alexa The perception of body verticality (subjective postural vertical) in peripheral and central vestibular disorders.
Physicaltherapy & Rehabilitation

Physicaltherapy & Rehabilitation

Journal of Novel Physiotherapies

Author(s): Bisdorff AR, Wolsley CJ, Anastasopoulos D, Bronstein AM, Gresty MA

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Abstract The perception of body verticality (subjective postural vertical, SPV) was assessed in normal subjects and in patients with peripheral and central vestibular lesions and the data were compared with conventional neuro-otological assessments. Subjects were seated with eyes closed in a motorized gimbal which executed cycles of tilt at low constant speed (1.5 degrees s-1), both in the frontal (roll) and sagittal (pitch) planes. Subjects indicated with a joystick when they entered and left verticality, thus defining a sector of subjective uprightness in each plane. The mean angle of tilt (identifying a bias of the SPV) and the width of the sector (defining sensitivity of the SPV) were then determined. In normal subjects, the angle of the "verticality' sector was 5.9 degrees for pitch and roll. Patients with bilateral absence of vestibular function, patients with vertigo, i.e. acute unilateral lesions, benign paroxysmal positional vertigo (BPPV) and Ménière's disease, and patients with positionally modulated up-/downbeat nystagmus all had enlarged sectors (i.e. loss in sensitivity). Mean sector angle in these groups ranged from 7.8 to 11 degrees and the abnormality was present both in pitch and roll, regardless of the direction of nystagmus or body sway. Patients with chronic unilateral peripheral vestibular lesions and those with position-independent vertical nystagmus had normal sensitivities. No significant bias of the SPV was found in any patient group, not even those with acute unilateral vestibular lesions who had marked tilts of the subjective visual vertical (SVV). Complementary experiments in normal subjects tested under galvanic vestibular or roll-plane optokinetic stimulation also failed to show biases of the SPV. In contrast, a significant bias in the SPV could be induced in normal subjects by asymmetric cycles of gimbals tilt, presumably by proprioceptive adaptation. The following conclusions can be drawn. (i) The perception of body verticality whilst seated is mainly dependent on proprioceptive/contact cues but these are susceptible to tilt-mediated adaptation. (ii) Vestibular input improves the sensitivity of the SPV, even in vestibular disorders, as long as the abnormality is stable. (iii) There can be marked dissociation between vestibulo-motor (ocular and postural) phenomena and the perception of body verticality, and between the SPV and SVV. (iv) The postural sway asymmetries in patients with peripheral and central vestibular lesions, like those induced by galvanic or optokinetic stimulation in normal subjects, are not consequences of changes of the SPV.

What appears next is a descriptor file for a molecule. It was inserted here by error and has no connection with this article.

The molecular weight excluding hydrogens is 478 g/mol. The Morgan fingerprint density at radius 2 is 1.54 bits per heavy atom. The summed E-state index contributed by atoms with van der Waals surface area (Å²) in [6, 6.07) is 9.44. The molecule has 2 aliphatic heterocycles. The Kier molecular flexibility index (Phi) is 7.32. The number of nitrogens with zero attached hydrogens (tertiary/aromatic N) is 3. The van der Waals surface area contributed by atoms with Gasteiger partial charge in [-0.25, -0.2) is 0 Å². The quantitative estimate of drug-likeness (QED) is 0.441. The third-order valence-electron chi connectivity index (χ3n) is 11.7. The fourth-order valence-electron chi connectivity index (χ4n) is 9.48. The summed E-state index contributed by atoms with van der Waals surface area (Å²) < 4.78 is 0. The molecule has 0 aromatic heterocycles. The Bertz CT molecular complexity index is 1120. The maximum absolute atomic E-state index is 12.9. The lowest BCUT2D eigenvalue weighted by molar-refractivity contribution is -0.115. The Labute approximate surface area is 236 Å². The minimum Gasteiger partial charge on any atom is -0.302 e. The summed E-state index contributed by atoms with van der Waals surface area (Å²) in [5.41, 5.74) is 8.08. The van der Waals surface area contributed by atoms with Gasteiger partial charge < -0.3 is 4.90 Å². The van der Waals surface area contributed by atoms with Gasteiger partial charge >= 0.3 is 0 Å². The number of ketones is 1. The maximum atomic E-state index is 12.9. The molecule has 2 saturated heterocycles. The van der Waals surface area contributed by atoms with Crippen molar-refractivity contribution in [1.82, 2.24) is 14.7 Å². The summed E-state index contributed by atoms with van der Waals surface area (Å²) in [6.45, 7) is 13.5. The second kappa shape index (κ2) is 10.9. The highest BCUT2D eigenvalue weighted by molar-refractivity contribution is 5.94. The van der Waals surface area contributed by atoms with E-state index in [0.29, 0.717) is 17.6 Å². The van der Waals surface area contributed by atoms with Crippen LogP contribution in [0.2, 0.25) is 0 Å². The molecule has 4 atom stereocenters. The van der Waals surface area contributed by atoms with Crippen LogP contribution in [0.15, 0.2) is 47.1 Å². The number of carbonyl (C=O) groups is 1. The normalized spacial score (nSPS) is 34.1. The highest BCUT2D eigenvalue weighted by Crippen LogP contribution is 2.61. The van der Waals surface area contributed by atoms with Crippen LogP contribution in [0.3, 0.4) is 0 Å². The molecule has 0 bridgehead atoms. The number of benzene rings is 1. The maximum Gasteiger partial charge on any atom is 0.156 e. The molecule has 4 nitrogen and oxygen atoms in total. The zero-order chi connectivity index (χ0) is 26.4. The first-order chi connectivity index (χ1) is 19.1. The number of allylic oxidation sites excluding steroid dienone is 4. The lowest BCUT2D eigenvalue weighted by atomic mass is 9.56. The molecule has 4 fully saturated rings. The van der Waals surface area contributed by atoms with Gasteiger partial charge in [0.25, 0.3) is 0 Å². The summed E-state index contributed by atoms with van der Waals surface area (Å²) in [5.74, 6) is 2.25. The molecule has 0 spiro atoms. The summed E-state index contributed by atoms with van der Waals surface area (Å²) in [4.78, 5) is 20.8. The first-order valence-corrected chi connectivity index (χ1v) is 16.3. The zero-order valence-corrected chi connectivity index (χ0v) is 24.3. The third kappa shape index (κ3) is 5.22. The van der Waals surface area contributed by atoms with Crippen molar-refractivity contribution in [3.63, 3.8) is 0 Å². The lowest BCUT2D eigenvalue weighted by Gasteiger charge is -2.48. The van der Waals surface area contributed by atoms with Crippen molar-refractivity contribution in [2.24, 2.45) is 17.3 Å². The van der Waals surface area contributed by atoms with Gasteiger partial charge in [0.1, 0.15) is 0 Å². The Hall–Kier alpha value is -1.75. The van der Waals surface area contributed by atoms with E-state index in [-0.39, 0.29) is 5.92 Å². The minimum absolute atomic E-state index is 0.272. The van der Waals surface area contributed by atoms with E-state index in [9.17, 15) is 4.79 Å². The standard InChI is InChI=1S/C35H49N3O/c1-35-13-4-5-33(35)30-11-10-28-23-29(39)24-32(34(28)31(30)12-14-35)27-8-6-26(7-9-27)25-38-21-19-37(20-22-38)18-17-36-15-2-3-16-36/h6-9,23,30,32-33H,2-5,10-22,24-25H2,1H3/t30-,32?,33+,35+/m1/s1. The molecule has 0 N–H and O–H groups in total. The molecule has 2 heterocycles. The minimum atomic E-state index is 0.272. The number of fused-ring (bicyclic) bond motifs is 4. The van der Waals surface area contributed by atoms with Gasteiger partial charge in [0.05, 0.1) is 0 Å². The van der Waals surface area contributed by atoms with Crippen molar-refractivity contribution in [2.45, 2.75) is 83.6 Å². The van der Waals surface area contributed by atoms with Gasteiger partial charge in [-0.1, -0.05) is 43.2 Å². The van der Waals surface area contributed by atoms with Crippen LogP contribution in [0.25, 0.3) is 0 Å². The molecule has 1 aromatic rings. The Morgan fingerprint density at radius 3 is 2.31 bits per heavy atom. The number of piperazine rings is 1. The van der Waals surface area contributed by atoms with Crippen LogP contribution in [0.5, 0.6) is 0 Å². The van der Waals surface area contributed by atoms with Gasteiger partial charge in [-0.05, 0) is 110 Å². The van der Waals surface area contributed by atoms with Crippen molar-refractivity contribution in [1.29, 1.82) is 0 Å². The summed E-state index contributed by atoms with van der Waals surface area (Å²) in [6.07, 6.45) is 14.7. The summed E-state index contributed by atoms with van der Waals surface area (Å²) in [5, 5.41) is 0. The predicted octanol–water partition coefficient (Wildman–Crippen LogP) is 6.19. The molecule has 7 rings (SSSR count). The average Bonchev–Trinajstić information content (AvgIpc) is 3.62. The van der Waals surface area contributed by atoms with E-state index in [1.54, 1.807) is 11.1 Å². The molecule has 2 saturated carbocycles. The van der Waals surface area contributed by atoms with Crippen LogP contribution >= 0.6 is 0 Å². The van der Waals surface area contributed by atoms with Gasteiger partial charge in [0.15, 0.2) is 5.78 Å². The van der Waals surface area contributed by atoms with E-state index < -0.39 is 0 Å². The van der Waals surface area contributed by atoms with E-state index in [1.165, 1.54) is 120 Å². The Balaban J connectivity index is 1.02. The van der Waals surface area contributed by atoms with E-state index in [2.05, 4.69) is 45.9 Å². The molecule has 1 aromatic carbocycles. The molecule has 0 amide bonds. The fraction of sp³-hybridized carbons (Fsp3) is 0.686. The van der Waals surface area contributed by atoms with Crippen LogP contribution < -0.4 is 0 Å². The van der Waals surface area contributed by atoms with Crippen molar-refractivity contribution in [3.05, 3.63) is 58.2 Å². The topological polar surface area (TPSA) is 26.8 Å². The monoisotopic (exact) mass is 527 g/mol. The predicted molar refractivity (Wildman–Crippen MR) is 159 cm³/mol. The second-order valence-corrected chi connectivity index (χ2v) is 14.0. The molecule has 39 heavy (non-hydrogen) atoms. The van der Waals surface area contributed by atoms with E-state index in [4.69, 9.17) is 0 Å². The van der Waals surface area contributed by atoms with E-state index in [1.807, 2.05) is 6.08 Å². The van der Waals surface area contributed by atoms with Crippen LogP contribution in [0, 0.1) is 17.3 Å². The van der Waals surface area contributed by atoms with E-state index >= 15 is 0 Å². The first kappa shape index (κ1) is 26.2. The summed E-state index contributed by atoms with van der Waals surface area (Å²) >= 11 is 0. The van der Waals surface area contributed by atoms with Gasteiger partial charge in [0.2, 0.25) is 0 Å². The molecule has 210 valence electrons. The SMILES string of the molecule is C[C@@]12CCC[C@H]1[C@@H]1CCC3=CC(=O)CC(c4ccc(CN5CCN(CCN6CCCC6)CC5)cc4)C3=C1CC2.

This article was published in Brain and referenced in Journal of Novel Physiotherapies

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